The police must have lawful authority to arrest you.
If they do not have lawful authority, the arrest is unlawful. The lawfulness of an arrest can be a very significant factor in any case involving criminal charges.
If an arrest is unlawful, it can impact any evidence seized after the arrest occurred. It can also impact on the admissibility of any admissions you are alleged to have made to police after being arrested. It may also be a critical factor in a case involving an assault against a police officer who was purporting to arrest you.
There have been numerous instances of unlawful arrests in Western Australia, particularly when it comes to the use of tasers. Given this history of unlawful arrests and use of excessive force, there is a chance you may have been unlawfully arrested in your case.
There are numerous laws which give the police the power to arrest you. This article summarizes the main powers of arrest given to police in Western Australia.
Arrest powers under the Criminal Investigation Act
Both police and citizens are given powers to arrest others under the Criminal Investigation Act. This act is the main source of most of the powers of arrest given to police in Western Australia. Police may arrest you if:
- They reasonably suspect you have committed, are committing, or are just about to commit, a ‘serious offence’. This is an offence carrying a maximum penalty of at least 5 years’ imprisonment, such as breaching a data access order or assault occasioning bodily harm;
- They reasonably suspect you have committed or are about to commit an arrestable offence (any offence carrying imprisonment) – this power is given to any citizen; or
- They reasonably suspect you have committed, are committing, or are just about to commit any other offence, and if certain other criteria apply, such as that you will repeat the offence if not arrested or you need to be arrested to verify your personal details.
Power to detain under the Criminal Investigation (Identifying People) Act
This Act is commonly used by police to request the personal details of any person. This means their name, date of birth and address. Police may request these details from you if they suspect you have committed or are about to commit an offence; or they suspect you may be able to assist in the investigation of an offence or suspected offence.
However, not only can police request your personal details, but they may detain you for a ‘reasonable period’ to enable you to comply with the request, or to verify the correctness of any detail you have provided.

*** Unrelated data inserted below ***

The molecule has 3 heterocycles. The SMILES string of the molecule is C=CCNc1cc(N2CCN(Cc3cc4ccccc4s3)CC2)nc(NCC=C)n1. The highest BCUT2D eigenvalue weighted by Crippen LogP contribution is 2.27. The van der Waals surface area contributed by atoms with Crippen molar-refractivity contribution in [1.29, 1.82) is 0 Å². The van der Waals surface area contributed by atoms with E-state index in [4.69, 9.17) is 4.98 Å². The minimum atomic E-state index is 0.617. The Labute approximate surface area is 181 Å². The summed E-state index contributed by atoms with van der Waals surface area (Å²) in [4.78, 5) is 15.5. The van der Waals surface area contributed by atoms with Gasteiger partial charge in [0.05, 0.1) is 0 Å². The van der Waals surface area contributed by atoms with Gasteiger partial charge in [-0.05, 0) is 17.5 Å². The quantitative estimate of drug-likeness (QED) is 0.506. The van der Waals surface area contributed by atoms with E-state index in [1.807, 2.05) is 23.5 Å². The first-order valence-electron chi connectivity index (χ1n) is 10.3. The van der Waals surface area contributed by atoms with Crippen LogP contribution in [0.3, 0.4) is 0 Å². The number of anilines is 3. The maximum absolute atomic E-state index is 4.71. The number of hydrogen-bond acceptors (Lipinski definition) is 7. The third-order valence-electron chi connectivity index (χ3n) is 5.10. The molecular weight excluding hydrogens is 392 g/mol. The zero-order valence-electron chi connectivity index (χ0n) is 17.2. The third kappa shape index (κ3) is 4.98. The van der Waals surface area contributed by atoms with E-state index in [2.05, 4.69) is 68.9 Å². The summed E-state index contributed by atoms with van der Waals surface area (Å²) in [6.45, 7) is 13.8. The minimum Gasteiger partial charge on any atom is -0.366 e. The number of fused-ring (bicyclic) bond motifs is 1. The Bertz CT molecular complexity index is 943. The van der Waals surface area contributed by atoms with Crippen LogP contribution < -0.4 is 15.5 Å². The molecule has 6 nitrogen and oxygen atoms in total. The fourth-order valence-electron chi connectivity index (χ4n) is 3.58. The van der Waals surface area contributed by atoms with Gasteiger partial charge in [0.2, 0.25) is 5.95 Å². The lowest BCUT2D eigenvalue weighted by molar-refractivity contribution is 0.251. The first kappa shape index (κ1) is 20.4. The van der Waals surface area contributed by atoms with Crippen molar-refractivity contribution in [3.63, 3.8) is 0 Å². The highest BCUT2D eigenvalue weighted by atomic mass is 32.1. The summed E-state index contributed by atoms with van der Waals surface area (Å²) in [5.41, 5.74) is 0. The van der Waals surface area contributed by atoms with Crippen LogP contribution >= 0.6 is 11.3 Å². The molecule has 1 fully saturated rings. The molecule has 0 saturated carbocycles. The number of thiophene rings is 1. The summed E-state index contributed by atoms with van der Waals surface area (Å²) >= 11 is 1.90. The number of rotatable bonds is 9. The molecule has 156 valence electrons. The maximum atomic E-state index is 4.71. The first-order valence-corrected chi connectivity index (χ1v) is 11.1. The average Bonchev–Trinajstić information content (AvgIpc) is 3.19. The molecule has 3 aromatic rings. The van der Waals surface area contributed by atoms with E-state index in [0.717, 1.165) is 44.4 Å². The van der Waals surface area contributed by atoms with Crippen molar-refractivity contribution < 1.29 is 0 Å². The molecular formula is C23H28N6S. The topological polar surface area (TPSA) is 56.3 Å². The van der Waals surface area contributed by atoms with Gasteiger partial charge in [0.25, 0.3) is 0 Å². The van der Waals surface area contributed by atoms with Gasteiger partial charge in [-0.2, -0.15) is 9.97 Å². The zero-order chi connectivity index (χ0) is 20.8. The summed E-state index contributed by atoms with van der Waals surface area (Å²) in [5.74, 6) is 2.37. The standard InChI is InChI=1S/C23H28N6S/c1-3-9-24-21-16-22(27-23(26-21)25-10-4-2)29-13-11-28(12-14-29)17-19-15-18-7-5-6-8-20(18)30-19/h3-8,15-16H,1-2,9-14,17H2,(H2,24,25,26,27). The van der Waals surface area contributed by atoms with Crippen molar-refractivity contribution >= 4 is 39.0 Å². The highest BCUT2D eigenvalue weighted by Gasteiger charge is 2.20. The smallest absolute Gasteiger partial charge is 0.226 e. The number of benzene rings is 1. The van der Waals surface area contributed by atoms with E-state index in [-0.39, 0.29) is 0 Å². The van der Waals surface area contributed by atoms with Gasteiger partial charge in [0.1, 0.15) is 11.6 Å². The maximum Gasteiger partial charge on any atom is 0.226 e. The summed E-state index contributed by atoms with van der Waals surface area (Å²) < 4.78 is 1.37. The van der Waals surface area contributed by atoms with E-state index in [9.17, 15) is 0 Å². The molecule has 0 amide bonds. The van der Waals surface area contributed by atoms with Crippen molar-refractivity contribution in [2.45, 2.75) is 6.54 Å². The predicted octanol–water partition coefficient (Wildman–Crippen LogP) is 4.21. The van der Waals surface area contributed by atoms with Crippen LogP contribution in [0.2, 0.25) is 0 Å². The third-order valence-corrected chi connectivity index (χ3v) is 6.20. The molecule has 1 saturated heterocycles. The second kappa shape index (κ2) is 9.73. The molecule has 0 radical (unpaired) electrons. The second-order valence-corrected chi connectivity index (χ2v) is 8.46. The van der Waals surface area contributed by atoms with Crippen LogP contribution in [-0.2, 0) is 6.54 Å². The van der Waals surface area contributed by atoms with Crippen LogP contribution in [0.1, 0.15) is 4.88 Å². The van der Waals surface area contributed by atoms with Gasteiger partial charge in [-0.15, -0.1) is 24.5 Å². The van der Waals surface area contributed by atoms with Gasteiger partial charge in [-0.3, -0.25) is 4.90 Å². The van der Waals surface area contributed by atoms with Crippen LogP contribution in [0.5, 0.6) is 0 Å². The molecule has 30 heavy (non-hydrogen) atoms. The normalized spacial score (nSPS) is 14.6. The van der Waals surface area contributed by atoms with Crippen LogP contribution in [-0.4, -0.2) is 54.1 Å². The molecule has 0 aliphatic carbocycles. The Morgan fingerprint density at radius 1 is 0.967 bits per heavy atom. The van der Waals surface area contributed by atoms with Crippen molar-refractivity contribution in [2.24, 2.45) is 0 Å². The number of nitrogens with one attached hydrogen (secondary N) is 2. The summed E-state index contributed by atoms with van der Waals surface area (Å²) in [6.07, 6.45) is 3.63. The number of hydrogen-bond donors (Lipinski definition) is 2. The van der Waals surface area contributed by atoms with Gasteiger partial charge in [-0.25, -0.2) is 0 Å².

A refusal to provide your details when lawfully requested to do so is an offence carrying 12 months imprisonment, so police can also arrest you for the offence itself as well.
Arrest power under the Protective Custody Act
This Act gives police the broad power to arrest any person in a public place who appears to be intoxicated, and needs to be apprehended for their own safety or to protect any person or property. They may then be detained until they are no longer intoxicated.
Intoxicated means ‘affected by, or apparently by, an intoxicant to such an extent that there is a significant impairment of judgment or behaviour’. Plainly, this asks for a judgment call from arresting police and it might be arguable in a given case that someone was clearly not sufficiently intoxicated to be apprehended, yet they were anyway.
Arrest power under the Mental Health Act
Under this Act, police can arrest a person who they reasonably suspect has a mental illness, and needs to be apprehended for their own safety or to protect any person or property. A person arrested under this act must, as soon as practicable, be taken before a medical practitioner for assessment and treatment.
Both this Act, and the Protective Custody Act, give very broad arrest powers to police which can be argued by police to apply in many and varied situations.
Police have broad and extensive powers to arrest a citizen in a given case. However, they are not given the power to arrest any person at any time for any reason. In every criminal case, it is important to critically analyze the lawfulness of an arrest. Successfully demonstrating that an arrest was unlawful can have significant implications for your defence, and may mean the difference between successfully defending a matter or not. Those implications will be expanded on in our next article.
If you require expert advice concerning the lawfulness of the arrest in your case, don’t hesitate to contact James Jackson Criminal defence today.